UK ranks fourth for tech innovation | KPMG | UK

UK ranks fourth for tech innovation, according to new Global KPMG report

UK ranks fourth for tech innovation

The UK has been ranked the fourth most promising market for innovation, disruption and technology, behind the US and China.

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The UK has been ranked the 4th most promising market for innovation, disruption and technology  breakthroughs that have global impact, behind the US and China, according to KPMG’s 2018 Global Technology Innovation Report.

Around a fifth (19%) of nearly 800 technology industry leaders surveyed globally named the UK as the 4th  most promising market for tech breakthroughs behind China at 26%, and the US at 39%, which was ranked number one for the 2nd year in a row.

The report found that the U.K. tech sector had another strong year in 2017 despite macroeconomic headwinds, with businesses posting robust earnings growth and strong cash flows that have seen continued investment in R&D and acquisitions. The UK sector saw a record level of Venture Capital investment of US$4 billion, almost twice the level seen in 2016 and more than the combined investment seen in Germany, France, Spain and Ireland.

Commenting on the results, Tudor Aw, Head of Technology at KPMG in the UK said:

“The U.K. tech sector continues to go from strength to strength, with robust performance by mature tech companies and spectacular investment by VCs in emerging U.K. tech firms. Innovation from the UK technology industries continue to drive economic value and this year’s survey underscores that point.

“There can be no room for complacency however, and in that context, it is heartening to see the government continue to state its view that the tech sector is at the heart of its industrial strategy. This will be vital to ensuring the United Kingdom stays at the forefront of emerging technologies and remains attractive.”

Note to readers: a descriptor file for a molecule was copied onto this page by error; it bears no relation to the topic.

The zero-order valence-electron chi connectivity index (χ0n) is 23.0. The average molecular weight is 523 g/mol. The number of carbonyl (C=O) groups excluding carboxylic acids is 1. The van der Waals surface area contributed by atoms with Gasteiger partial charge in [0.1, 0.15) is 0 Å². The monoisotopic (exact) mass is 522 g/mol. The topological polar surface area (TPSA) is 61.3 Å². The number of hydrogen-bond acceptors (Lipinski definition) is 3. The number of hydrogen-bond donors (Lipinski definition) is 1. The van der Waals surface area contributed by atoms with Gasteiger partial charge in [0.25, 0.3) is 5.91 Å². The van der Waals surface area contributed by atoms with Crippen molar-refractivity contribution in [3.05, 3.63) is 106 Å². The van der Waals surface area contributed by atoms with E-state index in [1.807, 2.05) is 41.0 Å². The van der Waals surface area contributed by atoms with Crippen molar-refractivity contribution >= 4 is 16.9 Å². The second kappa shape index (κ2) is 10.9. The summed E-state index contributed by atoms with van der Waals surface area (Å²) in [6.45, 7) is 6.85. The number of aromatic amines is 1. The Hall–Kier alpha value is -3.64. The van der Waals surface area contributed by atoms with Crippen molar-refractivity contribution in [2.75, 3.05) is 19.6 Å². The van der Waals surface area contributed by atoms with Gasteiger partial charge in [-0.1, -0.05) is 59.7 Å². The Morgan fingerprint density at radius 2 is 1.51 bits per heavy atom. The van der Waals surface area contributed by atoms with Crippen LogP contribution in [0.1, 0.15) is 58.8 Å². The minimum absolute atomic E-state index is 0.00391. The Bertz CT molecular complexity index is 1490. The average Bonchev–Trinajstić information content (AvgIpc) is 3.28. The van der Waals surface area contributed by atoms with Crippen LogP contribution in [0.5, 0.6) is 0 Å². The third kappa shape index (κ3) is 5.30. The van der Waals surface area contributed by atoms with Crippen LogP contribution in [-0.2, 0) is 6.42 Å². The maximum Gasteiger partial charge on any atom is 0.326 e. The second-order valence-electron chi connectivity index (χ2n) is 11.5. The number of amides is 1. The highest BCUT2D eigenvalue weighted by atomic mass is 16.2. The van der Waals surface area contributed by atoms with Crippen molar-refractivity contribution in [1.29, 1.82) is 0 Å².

London takes bronze in the cities ranking

Technology industry leaders were asked which three cities, in addition to Silicon Valley/San Francisco, will be the leading technology innovation hubs over the next 4 years. Unlike last year, when the US and China dominated the Top 10, this year’s Top 10 includes 1. Shanghai; 2. Tokyo; 3. London and New York; 5. Beijing and Singapore; 7. Seoul; 8. Tel Aviv and Bangalore; 10. Berlin;

London drew a strong 19% response rate with its Silicon Roundabout despite Brexit concerns whilst tech hub rival Berlin drew 8% (down from 10% a year ago). The capital’s vibrant tech scene continued to enhance its reputation as a magnet for both tech talent and investment among European cities with some US$3.4 billion of venture capital investment—four times as much as the next largest city, Paris (US$785 million) and more than the total investment in the next nine European cities during 2017.

Key factors behind the record level of investment in U.K. tech firms include availability of talent, London’s finance and services industry, multiculturalism, favourable time zone, language, stable legal system, fiscal/tax incentives, a mature ecosystem of advisors and first-class universities (U.K. institutions taking the top three places in Europe and seven out of the top ten).